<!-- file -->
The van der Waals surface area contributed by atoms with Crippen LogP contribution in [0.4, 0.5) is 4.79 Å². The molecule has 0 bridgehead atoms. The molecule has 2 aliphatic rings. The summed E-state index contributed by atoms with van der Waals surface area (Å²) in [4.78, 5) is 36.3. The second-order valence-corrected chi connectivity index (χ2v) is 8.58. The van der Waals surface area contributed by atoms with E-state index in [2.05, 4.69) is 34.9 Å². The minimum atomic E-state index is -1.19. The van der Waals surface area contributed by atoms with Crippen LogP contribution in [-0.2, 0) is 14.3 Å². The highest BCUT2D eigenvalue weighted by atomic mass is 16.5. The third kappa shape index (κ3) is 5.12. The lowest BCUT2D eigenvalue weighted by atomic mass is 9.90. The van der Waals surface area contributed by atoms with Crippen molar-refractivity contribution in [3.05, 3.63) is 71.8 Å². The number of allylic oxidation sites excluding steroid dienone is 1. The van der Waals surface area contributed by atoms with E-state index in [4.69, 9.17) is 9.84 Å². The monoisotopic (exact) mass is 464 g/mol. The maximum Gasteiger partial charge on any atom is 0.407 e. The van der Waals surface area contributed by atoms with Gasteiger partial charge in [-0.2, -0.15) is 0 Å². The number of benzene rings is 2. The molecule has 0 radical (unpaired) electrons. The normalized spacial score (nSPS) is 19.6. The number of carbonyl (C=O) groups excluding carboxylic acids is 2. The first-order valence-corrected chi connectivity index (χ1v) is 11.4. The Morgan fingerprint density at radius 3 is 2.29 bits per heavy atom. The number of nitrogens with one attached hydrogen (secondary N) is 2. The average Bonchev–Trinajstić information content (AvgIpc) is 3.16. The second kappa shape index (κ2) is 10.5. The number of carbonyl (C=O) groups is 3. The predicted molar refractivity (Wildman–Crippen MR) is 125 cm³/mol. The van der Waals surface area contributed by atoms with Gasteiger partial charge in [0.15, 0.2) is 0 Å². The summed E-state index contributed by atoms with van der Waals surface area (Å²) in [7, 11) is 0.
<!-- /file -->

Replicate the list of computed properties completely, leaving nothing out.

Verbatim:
The van der Waals surface area contributed by atoms with Crippen LogP contribution in [0.4, 0.5) is 4.79 Å². The molecule has 0 bridgehead atoms. The molecule has 2 aliphatic rings. The summed E-state index contributed by atoms with van der Waals surface area (Å²) in [4.78, 5) is 36.3. The second-order valence-corrected chi connectivity index (χ2v) is 8.58. The van der Waals surface area contributed by atoms with E-state index in [2.05, 4.69) is 34.9 Å². The minimum atomic E-state index is -1.19. The van der Waals surface area contributed by atoms with Crippen LogP contribution in [-0.2, 0) is 14.3 Å². The highest BCUT2D eigenvalue weighted by atomic mass is 16.5. The third kappa shape index (κ3) is 5.12. The lowest BCUT2D eigenvalue weighted by atomic mass is 9.90. The van der Waals surface area contributed by atoms with Crippen molar-refractivity contribution in [3.05, 3.63) is 71.8 Å². The number of allylic oxidation sites excluding steroid dienone is 1. The van der Waals surface area contributed by atoms with E-state index in [4.69, 9.17) is 9.84 Å². The monoisotopic (exact) mass is 464 g/mol. The maximum Gasteiger partial charge on any atom is 0.407 e. The van der Waals surface area contributed by atoms with Gasteiger partial charge in [-0.2, -0.15) is 0 Å². The number of benzene rings is 2. The molecule has 0 radical (unpaired) electrons. The normalized spacial score (nSPS) is 19.6. The number of carbonyl (C=O) groups excluding carboxylic acids is 2. The first-order valence-corrected chi connectivity index (χ1v) is 11.4. The Morgan fingerprint density at radius 3 is 2.29 bits per heavy atom. The number of nitrogens with one attached hydrogen (secondary N) is 2. The average Bonchev–Trinajstić information content (AvgIpc) is 3.16. The second kappa shape index (κ2) is 10.5. The number of carbonyl (C=O) groups is 3. The predicted molar refractivity (Wildman–Crippen MR) is 125 cm³/mol. The van der Waals surface area contributed by atoms with Gasteiger partial charge in [0.15, 0.2) is 0 Å². The summed E-state index contributed by atoms with van der Waals surface area (Å²) in [7, 11) is 0.